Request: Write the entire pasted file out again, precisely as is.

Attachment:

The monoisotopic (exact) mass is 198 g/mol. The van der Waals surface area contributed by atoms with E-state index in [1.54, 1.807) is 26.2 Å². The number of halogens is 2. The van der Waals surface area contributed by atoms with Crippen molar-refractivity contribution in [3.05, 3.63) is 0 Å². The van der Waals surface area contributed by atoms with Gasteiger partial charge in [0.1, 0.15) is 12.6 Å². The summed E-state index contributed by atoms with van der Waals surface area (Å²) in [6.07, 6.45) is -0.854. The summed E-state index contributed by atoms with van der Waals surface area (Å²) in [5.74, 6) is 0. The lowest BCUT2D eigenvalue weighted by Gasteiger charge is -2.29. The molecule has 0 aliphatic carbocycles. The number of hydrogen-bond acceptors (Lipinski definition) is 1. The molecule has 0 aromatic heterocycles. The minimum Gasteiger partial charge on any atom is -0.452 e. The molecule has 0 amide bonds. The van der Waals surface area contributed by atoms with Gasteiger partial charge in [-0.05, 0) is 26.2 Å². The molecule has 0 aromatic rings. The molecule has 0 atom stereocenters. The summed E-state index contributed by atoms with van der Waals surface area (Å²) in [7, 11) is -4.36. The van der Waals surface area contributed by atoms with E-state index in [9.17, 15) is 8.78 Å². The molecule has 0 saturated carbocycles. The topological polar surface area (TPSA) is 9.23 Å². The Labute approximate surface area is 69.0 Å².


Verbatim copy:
The monoisotopic (exact) mass is 198 g/mol. The van der Waals surface area contributed by atoms with E-state index in [1.54, 1.807) is 26.2 Å². The number of halogens is 2. The van der Waals surface area contributed by atoms with Crippen molar-refractivity contribution in [3.05, 3.63) is 0 Å². The van der Waals surface area contributed by atoms with Gasteiger partial charge in [0.1, 0.15) is 12.6 Å². The summed E-state index contributed by atoms with van der Waals surface area (Å²) in [6.07, 6.45) is -0.854. The summed E-state index contributed by atoms with van der Waals surface area (Å²) in [5.74, 6) is 0. The lowest BCUT2D eigenvalue weighted by Gasteiger charge is -2.29. The molecule has 0 aliphatic carbocycles. The number of hydrogen-bond acceptors (Lipinski definition) is 1. The molecule has 0 aromatic heterocycles. The minimum Gasteiger partial charge on any atom is -0.452 e. The molecule has 0 amide bonds. The van der Waals surface area contributed by atoms with Gasteiger partial charge in [-0.05, 0) is 26.2 Å². The molecule has 0 aromatic rings. The molecule has 0 atom stereocenters. The summed E-state index contributed by atoms with van der Waals surface area (Å²) in [7, 11) is -4.36. The van der Waals surface area contributed by atoms with E-state index in [9.17, 15) is 8.78 Å². The molecule has 0 saturated carbocycles. The topological polar surface area (TPSA) is 9.23 Å². The Labute approximate surface area is 69.0 Å².